Company extends staff training and development investment at North East surface mines
BANKS Mining are continuing to support the development of their skilled workforce, despite a question mark over whether their future operational plans in the region can be progressed.
The family-owned firm has invested in making its Shotton surface mine near Cramlington an official test centre for the National Plant Operators Registration Scheme (NPORS), one of the UK’s leading accreditation and registration bodies, which offers industrial qualifications across a wide range of sectors, including construction, agriculture, ports and marine.
Banks Mining, who have been waiting for 28 months for a government decision on whether their proposed Highthorn surface mine in Northumberland can go ahead, have just announced a first round of consultation on up to 24 job losses at their Brenkley Lane surface mine, near Newcastle, and say a further 220 skilled North East jobs are at risk due to delays in planning decisions.
Gavin Styles, managing director of Banks Mining, said: ‘We and our highly skilled workforce have unnecessarily been left in the lurch by the Government’s failure to make a decision on our Highthorn scheme, even though British industry undeniably still needs coal and fireclay for a range of essential manufacturing processes.
‘We’re continuing – without any support from the public purse – to support and invest in our people to ensure their certifications remain fully up to date and transferable, even though the threat to their jobs and our operations is a direct result of our government’s failure to take responsibility for this long-overdue planning decision.
‘Making our Shotton site an accredited NPORS testing centre means the qualifications our team members achieve have the extra credibility of being recognized right across the construction and extractive industries, and enhances what they will have offer other employers if we are no longer able to employ them.
‘Without being able to progress new sites like Highthorn, all these local training and development opportunities, along with the 250 jobs sustained by our mining operations, will simply and unjustly disappear.’
The first four members of the Shotton team have now successfully completed an NPORS recognized qualification after undertaking assessments on some of the different types of plant machinery used at the site.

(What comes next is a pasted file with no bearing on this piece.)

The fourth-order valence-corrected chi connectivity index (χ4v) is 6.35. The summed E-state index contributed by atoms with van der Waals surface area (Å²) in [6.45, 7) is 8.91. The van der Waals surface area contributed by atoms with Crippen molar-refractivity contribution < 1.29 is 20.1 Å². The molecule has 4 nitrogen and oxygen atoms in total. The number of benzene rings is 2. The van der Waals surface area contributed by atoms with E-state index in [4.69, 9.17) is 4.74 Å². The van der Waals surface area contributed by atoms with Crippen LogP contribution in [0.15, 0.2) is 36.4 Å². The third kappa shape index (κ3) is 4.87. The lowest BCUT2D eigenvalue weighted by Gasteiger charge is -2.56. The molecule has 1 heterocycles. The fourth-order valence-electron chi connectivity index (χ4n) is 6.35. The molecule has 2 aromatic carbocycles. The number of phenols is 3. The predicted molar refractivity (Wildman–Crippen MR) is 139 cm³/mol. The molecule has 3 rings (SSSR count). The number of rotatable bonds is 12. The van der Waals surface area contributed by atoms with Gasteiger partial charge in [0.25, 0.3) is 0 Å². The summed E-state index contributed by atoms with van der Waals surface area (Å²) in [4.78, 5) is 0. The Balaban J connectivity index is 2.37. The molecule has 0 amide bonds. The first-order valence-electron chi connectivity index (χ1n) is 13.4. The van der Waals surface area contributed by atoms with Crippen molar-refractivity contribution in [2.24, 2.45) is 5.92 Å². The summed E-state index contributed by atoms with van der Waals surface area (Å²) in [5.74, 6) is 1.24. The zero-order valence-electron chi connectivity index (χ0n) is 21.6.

Keith Milligan, Andy Scott, Tyler Lloyd and Charles Barnes have all gained a Construction Skills Certification Scheme (CSCS) card, a nationally recognized accreditation for construction sites which demonstrates each holder’s status as a competent plant operator.
Several more members of the Banks Mining team, including employees from the Brenkley Lane and Bradley surface mines, are scheduled to undergo NPORS assessments at Shotton in the coming weeks, while trainers Ewan Cowie and David Smith have qualified as NPORS test examiners as part of the project.
Plant operator Keith Milligan said: ‘The NPORS qualification covered a wide range of workplace and safety processes that are essential for the work we’re doing now and will also help us find work elsewhere in the future if we need to.
‘We live in an area of high unemployment, and not being able to work the Highthorn scheme will have a serious impact, not just directly on us, but also on the dozens of local businesses that supply us who’ll suddenly have to deal with losing one of their biggest customers.’
Keith Tarn, group human resources manager at The Banks Group, added: ‘Our first four NPORS candidates are all highly impressive operators and the skills they have developed and refined while working towards this assessment will help them right through their working lives.’